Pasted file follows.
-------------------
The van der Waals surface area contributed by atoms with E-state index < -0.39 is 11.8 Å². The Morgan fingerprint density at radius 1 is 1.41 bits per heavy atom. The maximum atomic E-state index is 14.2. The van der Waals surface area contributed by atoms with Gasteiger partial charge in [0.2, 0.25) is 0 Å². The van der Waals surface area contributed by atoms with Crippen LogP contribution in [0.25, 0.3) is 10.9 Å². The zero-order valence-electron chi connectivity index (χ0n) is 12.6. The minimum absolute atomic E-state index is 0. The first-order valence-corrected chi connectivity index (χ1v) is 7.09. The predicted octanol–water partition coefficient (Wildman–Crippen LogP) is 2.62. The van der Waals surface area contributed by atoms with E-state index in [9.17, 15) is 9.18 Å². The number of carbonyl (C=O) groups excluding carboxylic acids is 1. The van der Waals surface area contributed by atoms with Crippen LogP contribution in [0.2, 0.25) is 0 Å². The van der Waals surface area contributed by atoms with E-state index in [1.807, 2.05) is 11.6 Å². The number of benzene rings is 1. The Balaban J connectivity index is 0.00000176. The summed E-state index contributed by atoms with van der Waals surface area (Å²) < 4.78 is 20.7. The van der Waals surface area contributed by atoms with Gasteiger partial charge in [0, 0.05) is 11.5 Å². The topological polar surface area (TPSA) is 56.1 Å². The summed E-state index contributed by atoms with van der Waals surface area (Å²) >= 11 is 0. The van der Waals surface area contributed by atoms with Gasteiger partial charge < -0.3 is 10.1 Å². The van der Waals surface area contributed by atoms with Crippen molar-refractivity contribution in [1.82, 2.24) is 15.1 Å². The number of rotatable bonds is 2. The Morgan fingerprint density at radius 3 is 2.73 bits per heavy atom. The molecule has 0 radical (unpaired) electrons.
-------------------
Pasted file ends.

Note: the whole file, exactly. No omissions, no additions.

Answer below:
The van der Waals surface area contributed by atoms with E-state index < -0.39 is 11.8 Å². The Morgan fingerprint density at radius 1 is 1.41 bits per heavy atom. The maximum atomic E-state index is 14.2. The van der Waals surface area contributed by atoms with Gasteiger partial charge in [0.2, 0.25) is 0 Å². The van der Waals surface area contributed by atoms with Crippen LogP contribution in [0.25, 0.3) is 10.9 Å². The zero-order valence-electron chi connectivity index (χ0n) is 12.6. The minimum absolute atomic E-state index is 0. The first-order valence-corrected chi connectivity index (χ1v) is 7.09. The predicted octanol–water partition coefficient (Wildman–Crippen LogP) is 2.62. The van der Waals surface area contributed by atoms with E-state index in [9.17, 15) is 9.18 Å². The number of carbonyl (C=O) groups excluding carboxylic acids is 1. The van der Waals surface area contributed by atoms with Crippen LogP contribution in [0.2, 0.25) is 0 Å². The van der Waals surface area contributed by atoms with E-state index in [1.807, 2.05) is 11.6 Å². The number of benzene rings is 1. The Balaban J connectivity index is 0.00000176. The summed E-state index contributed by atoms with van der Waals surface area (Å²) < 4.78 is 20.7. The van der Waals surface area contributed by atoms with Gasteiger partial charge in [0, 0.05) is 11.5 Å². The topological polar surface area (TPSA) is 56.1 Å². The summed E-state index contributed by atoms with van der Waals surface area (Å²) >= 11 is 0. The van der Waals surface area contributed by atoms with Gasteiger partial charge < -0.3 is 10.1 Å². The van der Waals surface area contributed by atoms with Crippen molar-refractivity contribution in [1.82, 2.24) is 15.1 Å². The number of rotatable bonds is 2. The Morgan fingerprint density at radius 3 is 2.73 bits per heavy atom. The molecule has 0 radical (unpaired) electrons.